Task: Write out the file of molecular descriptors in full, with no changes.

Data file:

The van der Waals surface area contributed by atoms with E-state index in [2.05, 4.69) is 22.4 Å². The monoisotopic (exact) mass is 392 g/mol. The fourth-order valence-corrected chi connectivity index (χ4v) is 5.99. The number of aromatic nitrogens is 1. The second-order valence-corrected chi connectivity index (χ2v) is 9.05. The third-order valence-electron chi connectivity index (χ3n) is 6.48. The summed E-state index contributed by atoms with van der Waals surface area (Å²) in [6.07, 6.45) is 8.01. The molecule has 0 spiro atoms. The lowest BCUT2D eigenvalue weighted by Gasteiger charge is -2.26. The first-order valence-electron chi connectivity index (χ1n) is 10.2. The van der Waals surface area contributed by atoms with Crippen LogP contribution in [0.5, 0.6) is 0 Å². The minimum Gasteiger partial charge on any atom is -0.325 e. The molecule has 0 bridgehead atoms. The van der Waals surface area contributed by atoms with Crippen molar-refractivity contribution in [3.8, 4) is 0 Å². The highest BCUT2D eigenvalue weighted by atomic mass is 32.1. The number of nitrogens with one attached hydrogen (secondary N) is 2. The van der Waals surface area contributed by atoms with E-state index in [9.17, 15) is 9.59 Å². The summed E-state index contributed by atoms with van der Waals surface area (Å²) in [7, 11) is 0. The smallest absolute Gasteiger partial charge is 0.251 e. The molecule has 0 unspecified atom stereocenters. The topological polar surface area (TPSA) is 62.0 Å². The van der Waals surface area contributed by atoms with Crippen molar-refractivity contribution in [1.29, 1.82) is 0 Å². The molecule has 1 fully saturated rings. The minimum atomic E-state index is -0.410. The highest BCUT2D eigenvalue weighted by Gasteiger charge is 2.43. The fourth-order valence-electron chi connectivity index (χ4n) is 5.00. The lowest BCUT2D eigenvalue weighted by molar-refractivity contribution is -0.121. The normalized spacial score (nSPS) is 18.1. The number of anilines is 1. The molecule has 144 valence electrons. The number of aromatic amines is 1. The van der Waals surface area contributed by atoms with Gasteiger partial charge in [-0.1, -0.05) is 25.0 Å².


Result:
The van der Waals surface area contributed by atoms with E-state index in [2.05, 4.69) is 22.4 Å². The monoisotopic (exact) mass is 392 g/mol. The fourth-order valence-corrected chi connectivity index (χ4v) is 5.99. The number of aromatic nitrogens is 1. The second-order valence-corrected chi connectivity index (χ2v) is 9.05. The third-order valence-electron chi connectivity index (χ3n) is 6.48. The summed E-state index contributed by atoms with van der Waals surface area (Å²) in [6.07, 6.45) is 8.01. The molecule has 0 spiro atoms. The lowest BCUT2D eigenvalue weighted by Gasteiger charge is -2.26. The first-order valence-electron chi connectivity index (χ1n) is 10.2. The van der Waals surface area contributed by atoms with Crippen LogP contribution in [0.5, 0.6) is 0 Å². The minimum Gasteiger partial charge on any atom is -0.325 e. The molecule has 0 bridgehead atoms. The van der Waals surface area contributed by atoms with Crippen molar-refractivity contribution in [3.8, 4) is 0 Å². The highest BCUT2D eigenvalue weighted by atomic mass is 32.1. The number of nitrogens with one attached hydrogen (secondary N) is 2. The van der Waals surface area contributed by atoms with E-state index in [9.17, 15) is 9.59 Å². The summed E-state index contributed by atoms with van der Waals surface area (Å²) in [7, 11) is 0. The smallest absolute Gasteiger partial charge is 0.251 e. The molecule has 0 unspecified atom stereocenters. The topological polar surface area (TPSA) is 62.0 Å². The van der Waals surface area contributed by atoms with Crippen molar-refractivity contribution in [1.29, 1.82) is 0 Å². The molecule has 1 fully saturated rings. The minimum atomic E-state index is -0.410. The highest BCUT2D eigenvalue weighted by Gasteiger charge is 2.43. The fourth-order valence-electron chi connectivity index (χ4n) is 5.00. The lowest BCUT2D eigenvalue weighted by molar-refractivity contribution is -0.121. The normalized spacial score (nSPS) is 18.1. The number of anilines is 1. The molecule has 144 valence electrons. The number of aromatic amines is 1. The van der Waals surface area contributed by atoms with Gasteiger partial charge in [-0.1, -0.05) is 25.0 Å².